The cycle time from the small seed of an idea to successful scale has shortened dramatically. Barriers to entry have never been lower. Capital is plentiful.
This may sound like the start to another technology startup story, but actually we are talking about startups in consumer packaged goods. Steve Demos, the founder of Silk Soymilk, used to joke that Silk is a 25-year overnight success. Today, scaling a company like Silk can take only one-fifth of that time.
Consider Koel Thomae, who ran purchasing for Izze, the widely successful natural soft drink that was sold to Pepsi. After the sale, Thomae was on vacation in her native Australia, where she tried a yogurt unlike anything she had ever tasted. She and some partners self-funded to scale Noosa Yoghurt to over $50 million in revenue in less than five years before selling it to Advent, a private equity firm. That example illustrates how speed to scale is accelerating.
How can this be? After generations in which large consumer package goods companies (CPG) dominated the conventional retail landscape, now smaller companies are experiencing success. Over the past four years nearly 50% of the growth in the U.S. consumer food and beverage segment has come from 20,000 companies below the top 100 largest companies.
Part of the issue is that in CPG, as in other industries, staying on top is harder. It used to be that products would last for years, brands for decades, and companies for eras. Now products come and go in a matter of months, brands are launched and shuttered in years, and companies may count themselves lucky to last more than a decade.
One of the root causes is the shifting role of retailers, which have gone from being gatekeepers for big brands to welcoming new brands with open arms. Large retailers have realized that their stores are filled with brands that largely appeal to baby boomers, and that they need to do something different to appeal to Millennials. The result is huge change in their brand portfolio. These large retailers are reducing the cost of entry and other expectations, and they are providing targeted social marketing programs to drive activation of the next generation of brands — ones that resonate with younger shoppers.
Fair or not, Millennials show a tendency to distrust big businesses simply because they are big. A Gallup study of all Americans found that big business is one of the lowest-ranked institutions for trustworthiness; the only institutions lower are Congress and the news industry. Part of the issue is that big brands in many industries are upping the ante on trust. Uber provides far more transparency regarding the car, license plate, name, face, and rating of the driver picking you up, none of which you know when hailing a regular taxi. Starbucks CEO Howard Schultz regularly wades into social issues from gun control to race, unlike most big company leaders. Netflix has chosen to drop an entire season of a series at once to enable binge watching, instead of “windowing” content as most of the industry does. Transparency, motivation, and generosity all build trust in ways that most big companies — CPG or otherwise — are not good at. Big brands can’t assume they have customers’ trust; they must assume they are guilty by association and rebuild trust from a deficit.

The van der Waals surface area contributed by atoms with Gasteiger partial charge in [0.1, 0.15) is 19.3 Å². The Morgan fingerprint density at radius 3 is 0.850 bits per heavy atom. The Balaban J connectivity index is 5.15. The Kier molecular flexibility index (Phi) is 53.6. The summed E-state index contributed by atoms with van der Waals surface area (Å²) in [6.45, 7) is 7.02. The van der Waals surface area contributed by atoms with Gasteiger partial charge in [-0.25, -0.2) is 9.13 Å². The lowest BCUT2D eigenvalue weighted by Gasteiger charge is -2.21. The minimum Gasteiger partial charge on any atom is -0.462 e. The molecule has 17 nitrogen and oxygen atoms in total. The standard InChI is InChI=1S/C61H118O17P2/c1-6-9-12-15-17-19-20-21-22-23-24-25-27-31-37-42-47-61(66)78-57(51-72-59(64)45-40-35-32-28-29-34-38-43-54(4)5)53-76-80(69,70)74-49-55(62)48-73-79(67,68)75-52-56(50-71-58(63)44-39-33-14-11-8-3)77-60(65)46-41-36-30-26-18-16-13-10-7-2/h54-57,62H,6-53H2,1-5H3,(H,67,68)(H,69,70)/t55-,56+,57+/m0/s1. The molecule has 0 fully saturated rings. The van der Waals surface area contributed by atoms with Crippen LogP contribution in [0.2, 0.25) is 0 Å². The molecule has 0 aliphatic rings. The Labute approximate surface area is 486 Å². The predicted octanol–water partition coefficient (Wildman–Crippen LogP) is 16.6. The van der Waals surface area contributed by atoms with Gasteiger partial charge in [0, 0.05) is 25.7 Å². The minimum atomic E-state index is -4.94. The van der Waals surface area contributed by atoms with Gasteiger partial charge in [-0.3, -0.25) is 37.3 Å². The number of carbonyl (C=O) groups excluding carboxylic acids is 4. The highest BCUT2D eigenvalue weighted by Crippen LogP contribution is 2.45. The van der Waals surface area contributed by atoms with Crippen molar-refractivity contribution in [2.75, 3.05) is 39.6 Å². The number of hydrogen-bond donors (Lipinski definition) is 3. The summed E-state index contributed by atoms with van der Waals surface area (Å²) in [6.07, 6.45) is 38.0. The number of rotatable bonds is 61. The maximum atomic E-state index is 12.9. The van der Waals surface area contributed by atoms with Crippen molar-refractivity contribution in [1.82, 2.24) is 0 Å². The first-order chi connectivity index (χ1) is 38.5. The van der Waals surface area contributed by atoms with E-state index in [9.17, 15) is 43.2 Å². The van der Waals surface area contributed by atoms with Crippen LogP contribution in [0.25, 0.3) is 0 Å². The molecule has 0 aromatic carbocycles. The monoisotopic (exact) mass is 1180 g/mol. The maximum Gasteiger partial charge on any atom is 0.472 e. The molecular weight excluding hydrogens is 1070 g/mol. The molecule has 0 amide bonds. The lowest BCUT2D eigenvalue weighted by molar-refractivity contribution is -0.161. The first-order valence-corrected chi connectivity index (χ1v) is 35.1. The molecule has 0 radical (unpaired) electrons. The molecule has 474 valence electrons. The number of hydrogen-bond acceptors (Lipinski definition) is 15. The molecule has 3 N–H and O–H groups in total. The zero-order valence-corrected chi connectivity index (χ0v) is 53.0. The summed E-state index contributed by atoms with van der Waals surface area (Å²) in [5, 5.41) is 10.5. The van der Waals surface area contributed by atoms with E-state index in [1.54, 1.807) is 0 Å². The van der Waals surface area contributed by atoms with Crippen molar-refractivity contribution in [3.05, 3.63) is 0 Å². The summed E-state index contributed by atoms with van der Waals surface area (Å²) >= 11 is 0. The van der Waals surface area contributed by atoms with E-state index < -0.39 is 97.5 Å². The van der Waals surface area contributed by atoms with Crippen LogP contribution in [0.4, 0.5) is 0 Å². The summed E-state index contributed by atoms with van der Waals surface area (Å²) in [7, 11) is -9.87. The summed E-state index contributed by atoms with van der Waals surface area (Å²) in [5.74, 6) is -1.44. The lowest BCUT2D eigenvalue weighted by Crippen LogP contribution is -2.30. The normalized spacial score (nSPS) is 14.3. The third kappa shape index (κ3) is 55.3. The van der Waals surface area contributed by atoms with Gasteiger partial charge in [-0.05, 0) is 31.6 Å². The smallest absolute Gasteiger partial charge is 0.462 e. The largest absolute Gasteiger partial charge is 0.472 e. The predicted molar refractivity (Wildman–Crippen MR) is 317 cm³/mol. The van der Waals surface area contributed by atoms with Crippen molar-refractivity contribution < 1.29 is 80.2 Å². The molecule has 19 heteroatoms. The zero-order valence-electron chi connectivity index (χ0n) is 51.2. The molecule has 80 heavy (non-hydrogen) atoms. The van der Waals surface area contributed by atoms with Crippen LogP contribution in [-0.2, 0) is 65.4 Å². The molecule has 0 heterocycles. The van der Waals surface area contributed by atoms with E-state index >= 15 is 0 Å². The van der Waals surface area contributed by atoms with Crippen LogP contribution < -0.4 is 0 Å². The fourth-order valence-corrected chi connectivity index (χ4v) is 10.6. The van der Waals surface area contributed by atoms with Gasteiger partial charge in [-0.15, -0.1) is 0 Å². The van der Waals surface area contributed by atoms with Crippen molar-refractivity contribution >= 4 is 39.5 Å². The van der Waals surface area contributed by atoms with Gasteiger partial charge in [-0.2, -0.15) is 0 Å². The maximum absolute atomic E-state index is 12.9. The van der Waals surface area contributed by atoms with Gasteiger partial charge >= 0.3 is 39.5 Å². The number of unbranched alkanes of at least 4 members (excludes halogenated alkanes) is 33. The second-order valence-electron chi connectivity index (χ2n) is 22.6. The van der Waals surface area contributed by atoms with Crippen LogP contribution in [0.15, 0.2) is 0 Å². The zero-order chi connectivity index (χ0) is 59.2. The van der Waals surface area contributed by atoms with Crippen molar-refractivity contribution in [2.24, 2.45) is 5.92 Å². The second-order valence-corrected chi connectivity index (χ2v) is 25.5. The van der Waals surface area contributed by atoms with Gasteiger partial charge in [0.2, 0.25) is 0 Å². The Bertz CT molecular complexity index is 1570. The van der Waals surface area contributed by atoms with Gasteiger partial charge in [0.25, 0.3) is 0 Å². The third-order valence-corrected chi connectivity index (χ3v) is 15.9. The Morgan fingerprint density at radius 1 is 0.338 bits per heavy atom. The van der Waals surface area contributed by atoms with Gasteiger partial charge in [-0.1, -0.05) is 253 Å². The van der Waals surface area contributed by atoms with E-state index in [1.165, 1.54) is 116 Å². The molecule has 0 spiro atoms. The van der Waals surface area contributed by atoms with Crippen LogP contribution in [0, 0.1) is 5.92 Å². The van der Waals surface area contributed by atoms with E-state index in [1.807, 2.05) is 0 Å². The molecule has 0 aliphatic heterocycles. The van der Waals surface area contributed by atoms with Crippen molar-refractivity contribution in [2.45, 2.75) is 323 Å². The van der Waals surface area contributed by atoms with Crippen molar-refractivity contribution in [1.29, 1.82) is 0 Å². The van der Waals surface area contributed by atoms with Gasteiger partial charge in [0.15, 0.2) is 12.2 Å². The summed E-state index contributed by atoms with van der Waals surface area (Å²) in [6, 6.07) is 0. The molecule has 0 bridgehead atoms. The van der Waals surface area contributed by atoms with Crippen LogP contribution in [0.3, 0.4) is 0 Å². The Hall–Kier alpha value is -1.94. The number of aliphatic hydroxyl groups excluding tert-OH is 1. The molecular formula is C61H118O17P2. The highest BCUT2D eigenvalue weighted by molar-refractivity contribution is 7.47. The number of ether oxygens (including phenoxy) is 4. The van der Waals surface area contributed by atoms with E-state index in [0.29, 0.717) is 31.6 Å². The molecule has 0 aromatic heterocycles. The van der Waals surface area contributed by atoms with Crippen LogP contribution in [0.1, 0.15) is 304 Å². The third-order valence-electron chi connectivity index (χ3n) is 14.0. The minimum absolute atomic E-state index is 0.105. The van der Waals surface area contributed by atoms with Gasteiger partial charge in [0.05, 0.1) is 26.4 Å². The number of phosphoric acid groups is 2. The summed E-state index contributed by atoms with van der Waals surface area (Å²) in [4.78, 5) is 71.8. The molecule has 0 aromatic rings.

But it’s not just about branding — it’s also about benefits. Millennials value different products and qualities, many of which do not scale well, such as authenticity, clean ingredient statements, and unique super food ingredients. Some of these newer ingredients, such as ancient grains, coconut oil, and humanely treated animal proteins, are harder to scale.
The true north of big CPG business model has to be fixed. The tell-tale signs here are their metrics and mental models. For example, market share is the dominant metric CPG focuses on, but share of growth or share of Millennials are far better metrics because the standard market-share metric evokes unhelpful emotions. Being number one creates an arrogant defense mentality, where you play not to lose. Being a second-tier player creates helplessness and a self-fulfilling prophesy to minimize resource allocation. In contrast, share of growth sparks much more useful emotions, such as curiosity: Why is it growing? What is common about the things that are growing? How much bigger can it get?
Co-opting the next great brand is far better than competing with it. And exponential thinking will always trump incremental thinking in the long term.